In January 2012, the mayors of seven southern cities agreed to a joint initiative recognizing and commemorating the 50th anniversary of 1963 – the height of the American Civil Rights Movement. By telling these stories in unison, the goal was to assemble a more complete record of the movement that changed America.
For Columbia, SC, this undertaking was especially important and extraordinarily valuable. In the decades leading up to the passage of the Civil Rights Act of 1964, Black South Carolinians waged an intense campaign for self-determination and equality. But the stories of their contributions were lost or forgotten in the decades since.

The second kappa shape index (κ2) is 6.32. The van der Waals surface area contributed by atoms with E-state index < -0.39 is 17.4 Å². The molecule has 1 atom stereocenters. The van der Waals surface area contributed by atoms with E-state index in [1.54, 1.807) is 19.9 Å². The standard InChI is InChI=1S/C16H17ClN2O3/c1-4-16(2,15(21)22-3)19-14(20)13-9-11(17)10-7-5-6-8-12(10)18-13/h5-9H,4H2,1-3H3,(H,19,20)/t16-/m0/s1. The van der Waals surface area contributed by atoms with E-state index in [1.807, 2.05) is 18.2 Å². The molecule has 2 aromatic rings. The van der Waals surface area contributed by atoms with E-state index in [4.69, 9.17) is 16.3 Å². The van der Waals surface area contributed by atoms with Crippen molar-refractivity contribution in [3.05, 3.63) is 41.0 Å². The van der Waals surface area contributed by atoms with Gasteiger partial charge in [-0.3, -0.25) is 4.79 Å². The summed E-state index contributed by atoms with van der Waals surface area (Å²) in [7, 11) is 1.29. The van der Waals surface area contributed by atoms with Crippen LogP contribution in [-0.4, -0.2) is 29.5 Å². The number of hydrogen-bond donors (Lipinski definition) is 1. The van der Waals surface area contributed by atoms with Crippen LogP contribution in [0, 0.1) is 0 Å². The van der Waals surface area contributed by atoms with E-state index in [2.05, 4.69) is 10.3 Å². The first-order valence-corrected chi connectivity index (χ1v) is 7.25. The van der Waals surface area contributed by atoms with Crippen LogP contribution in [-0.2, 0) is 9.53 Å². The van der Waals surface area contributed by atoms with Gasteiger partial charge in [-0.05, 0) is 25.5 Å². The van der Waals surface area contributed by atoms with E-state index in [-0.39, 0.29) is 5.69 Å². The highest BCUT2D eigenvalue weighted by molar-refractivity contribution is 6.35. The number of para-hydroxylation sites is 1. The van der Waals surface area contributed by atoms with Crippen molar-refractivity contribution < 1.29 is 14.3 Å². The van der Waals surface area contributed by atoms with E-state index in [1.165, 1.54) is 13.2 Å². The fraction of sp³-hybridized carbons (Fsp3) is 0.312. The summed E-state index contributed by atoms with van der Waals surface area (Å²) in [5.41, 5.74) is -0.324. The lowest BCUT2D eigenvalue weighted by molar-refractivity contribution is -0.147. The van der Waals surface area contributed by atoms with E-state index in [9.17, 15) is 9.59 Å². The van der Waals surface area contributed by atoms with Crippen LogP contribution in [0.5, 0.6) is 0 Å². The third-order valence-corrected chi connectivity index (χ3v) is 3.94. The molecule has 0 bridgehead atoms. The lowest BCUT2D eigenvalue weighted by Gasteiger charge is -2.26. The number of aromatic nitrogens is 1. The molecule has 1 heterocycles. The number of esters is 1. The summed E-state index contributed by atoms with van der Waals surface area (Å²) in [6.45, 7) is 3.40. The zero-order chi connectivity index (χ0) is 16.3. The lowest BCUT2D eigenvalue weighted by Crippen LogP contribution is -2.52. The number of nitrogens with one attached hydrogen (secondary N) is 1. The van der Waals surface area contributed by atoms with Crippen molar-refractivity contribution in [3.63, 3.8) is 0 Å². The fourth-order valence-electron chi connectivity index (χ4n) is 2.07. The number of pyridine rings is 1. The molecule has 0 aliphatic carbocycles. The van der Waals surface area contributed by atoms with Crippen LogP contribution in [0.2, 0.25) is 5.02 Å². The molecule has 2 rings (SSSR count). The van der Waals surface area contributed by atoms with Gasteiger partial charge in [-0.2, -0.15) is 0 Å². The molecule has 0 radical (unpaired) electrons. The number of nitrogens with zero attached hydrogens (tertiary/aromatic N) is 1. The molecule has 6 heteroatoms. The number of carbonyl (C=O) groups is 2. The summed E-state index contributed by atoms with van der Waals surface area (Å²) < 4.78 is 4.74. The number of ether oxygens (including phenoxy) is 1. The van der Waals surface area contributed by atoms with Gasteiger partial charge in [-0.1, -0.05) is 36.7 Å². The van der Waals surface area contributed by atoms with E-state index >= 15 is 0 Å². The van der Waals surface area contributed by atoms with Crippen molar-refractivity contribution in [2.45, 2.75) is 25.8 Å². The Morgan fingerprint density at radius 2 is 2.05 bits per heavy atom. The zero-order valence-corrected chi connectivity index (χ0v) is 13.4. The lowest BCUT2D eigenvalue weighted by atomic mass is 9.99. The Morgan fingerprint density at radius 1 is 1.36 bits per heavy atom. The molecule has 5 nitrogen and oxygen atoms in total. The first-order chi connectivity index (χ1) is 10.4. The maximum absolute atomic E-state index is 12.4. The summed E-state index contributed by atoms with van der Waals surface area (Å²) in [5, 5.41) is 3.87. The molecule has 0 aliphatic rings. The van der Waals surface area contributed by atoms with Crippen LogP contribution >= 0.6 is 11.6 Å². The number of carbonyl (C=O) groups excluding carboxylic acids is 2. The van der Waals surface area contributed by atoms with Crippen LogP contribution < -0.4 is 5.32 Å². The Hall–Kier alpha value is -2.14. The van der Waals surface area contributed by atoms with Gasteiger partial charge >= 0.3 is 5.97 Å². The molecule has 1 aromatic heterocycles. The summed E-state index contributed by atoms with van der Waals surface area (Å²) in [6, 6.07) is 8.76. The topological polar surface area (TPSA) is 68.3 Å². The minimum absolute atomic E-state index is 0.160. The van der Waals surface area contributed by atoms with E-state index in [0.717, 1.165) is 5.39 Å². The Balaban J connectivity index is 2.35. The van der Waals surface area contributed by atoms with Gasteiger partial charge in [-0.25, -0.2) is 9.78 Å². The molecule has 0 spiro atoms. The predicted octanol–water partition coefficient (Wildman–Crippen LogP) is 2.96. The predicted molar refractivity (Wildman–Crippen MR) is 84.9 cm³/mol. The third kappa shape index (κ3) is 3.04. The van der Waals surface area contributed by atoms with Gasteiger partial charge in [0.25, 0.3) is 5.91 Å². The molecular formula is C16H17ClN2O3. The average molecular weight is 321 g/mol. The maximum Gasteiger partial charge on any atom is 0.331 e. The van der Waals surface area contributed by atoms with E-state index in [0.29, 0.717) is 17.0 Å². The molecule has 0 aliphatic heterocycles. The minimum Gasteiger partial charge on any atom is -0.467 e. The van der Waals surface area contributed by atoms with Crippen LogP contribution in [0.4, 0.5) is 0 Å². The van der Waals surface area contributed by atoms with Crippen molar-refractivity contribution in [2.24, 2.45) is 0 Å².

Columbia SC 63 comprised a diverse coalition of community leaders, educators, students and others. Its mission was to gather, preserve and showcase images, artifacts, and testimony to ensure that the deeper, multifaceted story of the struggle for freedom and justice in our city is told.
Today, and into the future, Columbia SC 63 will continue uncovering and celebrating Columbia’s Civil Rights story because, Our Story Matters.
Pictured above are the key leaders of the Progressive Democratic Party (PDP), a political party organized in 1944 to open the South Carolina Democratic Party to African Americans. John H. McCray, Charles “Pete” Ingram, J.C. Artemus, and Rev. James Hinton | Image courtesy of South Caroliniana Library